Division

<<separation, split>>

Division focuses on points of contention that separate and bring alienation, setting one against another. This compromises the oneness of the body of Christ where, although there is diversity of belief and practice, there should be an overall agreement on the basic beliefs; a unity in the gospel, so choose to disagree rather than splitting over issues (Jn 17:11,23).

There is a difference between having opposing views on a topic and being contentious and divisive. In the last days there will be those who do not have the Spirit and so bring division, following their natural desires; we are not to befriend them (Rom 16:17; 2 Tim 3:5; Tit 3:10; Jud 1:19). In a group, there will not be total agreement on all issues yet this should not prevent working together in harmony on what is the most important issue – living out the life of Christ and sharing the gospel so others come into His kingdom.

Division weakens while working together brings blessing and increased effectiveness – it’s realising  that ‘united we stand while divided we fall’ (Lev 26:8; Ps 133:1-3). Just as our physical body is made up of many parts with differing roles functioning for the overall good “there should be no division in the body” (1 Cor 1:10, 12:12-27).

Division weakens, while agreement                           and unity strengthen

Unfortunately, throughout Christian history, there have been deep and bitter division over insignificant teachings of Scripture. In essentials of faith, there must be unity, in non-essentials liberty, while in all things love.

Because division is so damaging every effort should be given to the strengthening of ties and the resolving of issues that have the potential to bring separation and marital divorce, with what was a unit is now broken into pieces (Mt 19:5,6). “Every kingdom divided against itself will be ruined, and every city or household divided against itself will not stand” (Mt 12:25). Love unites while hate divides.

Paul and Barnabas had a sharp disagreement and separated (Act 15:36-41). Although they formed two teams and later there was reconciliation, it would have set a bad example besides causing the believers to also take sides and be unsettled by the upheaval.

The Bible does indicate, though, that some divisions are inescapable. The gospel demands a response. Jesus said there would be division in families when some choose to follow Him and others refuse to do so. Loyalties must be declared and commitments made, maybe even with the severing of ungodly relationships (Lk 12:51-53). In the next life, there will be an everlasting division – between those who are the Lord’s and those who are not (Mt 25:31-46). Likewise, a persistent wrongdoer who refused to repent was to be cast out of the church (1 Cor 5:2)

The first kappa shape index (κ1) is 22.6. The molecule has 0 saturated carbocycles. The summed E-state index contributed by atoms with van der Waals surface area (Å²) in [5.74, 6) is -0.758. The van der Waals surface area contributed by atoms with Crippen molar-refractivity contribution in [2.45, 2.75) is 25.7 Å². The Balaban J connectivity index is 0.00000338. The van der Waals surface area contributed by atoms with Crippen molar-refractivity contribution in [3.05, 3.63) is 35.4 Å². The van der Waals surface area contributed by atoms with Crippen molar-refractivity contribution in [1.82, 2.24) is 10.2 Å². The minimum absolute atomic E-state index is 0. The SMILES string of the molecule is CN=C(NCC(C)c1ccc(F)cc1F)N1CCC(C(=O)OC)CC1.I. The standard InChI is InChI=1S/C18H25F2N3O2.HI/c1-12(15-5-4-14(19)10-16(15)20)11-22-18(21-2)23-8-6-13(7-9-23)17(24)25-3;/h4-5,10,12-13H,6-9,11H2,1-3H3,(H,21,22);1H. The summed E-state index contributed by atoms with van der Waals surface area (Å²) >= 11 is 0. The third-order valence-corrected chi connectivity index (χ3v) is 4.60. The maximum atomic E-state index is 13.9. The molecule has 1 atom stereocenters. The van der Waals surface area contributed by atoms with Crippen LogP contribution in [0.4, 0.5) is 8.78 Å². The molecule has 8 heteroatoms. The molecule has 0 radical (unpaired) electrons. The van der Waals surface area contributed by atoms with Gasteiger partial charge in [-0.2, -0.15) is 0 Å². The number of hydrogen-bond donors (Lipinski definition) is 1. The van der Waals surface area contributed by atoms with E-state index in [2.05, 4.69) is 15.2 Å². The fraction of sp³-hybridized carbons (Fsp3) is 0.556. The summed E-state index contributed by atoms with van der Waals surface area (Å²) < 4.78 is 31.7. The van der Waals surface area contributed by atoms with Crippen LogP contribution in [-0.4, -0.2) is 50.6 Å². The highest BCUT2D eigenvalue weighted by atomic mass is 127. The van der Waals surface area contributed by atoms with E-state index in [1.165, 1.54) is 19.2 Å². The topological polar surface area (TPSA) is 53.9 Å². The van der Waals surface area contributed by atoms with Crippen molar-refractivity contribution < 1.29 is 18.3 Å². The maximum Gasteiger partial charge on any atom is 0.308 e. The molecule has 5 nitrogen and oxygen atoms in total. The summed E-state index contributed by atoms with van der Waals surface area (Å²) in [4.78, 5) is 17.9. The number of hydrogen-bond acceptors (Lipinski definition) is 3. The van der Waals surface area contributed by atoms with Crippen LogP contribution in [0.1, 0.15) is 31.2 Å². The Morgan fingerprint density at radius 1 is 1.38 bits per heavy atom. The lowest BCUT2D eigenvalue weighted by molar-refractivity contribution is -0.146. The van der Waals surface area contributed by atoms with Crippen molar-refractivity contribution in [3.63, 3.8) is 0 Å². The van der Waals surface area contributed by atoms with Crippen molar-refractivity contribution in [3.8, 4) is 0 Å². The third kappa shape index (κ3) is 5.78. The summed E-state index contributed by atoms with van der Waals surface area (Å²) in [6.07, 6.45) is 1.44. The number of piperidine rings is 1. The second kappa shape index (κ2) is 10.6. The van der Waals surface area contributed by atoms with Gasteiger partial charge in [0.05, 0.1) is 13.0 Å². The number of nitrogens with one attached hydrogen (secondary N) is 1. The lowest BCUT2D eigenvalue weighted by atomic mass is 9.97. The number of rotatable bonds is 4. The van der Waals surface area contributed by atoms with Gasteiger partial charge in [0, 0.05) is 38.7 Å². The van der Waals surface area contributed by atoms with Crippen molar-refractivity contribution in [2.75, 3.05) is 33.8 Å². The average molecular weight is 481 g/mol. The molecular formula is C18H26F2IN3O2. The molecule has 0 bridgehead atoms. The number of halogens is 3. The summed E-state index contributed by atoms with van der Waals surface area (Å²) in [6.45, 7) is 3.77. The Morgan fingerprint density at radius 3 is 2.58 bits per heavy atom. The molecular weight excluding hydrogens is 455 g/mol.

Although we are to be separate from the unsaved in that we do not do what they do or form binding agreements with them, we are, however, to interact with them so we can present Christ in a valid way (1 Cor 5:9,10; 2 Cor 6:14,15).

When there is a divergence of views sometimes it is necessary to take one side or the other, with our actions indicating where we stand, and making sure they are grounded in the Word of God (Mt 12:30).

There is a good dividing which is a sharing out by distributing or apportioning as with the Promised Land between the tribes (Josh 14:5, 18:5). This can also be of practical benefit in the church to enhance performance or share responsibilities where there is no acrimony but mutual contribution eg. a division of labour such as job sharing, the utilization of special gifts or the roles of elder and deacon.

See also: conflict, difference, dispute, non-negotiable, reconciliation, separate, unity.

 


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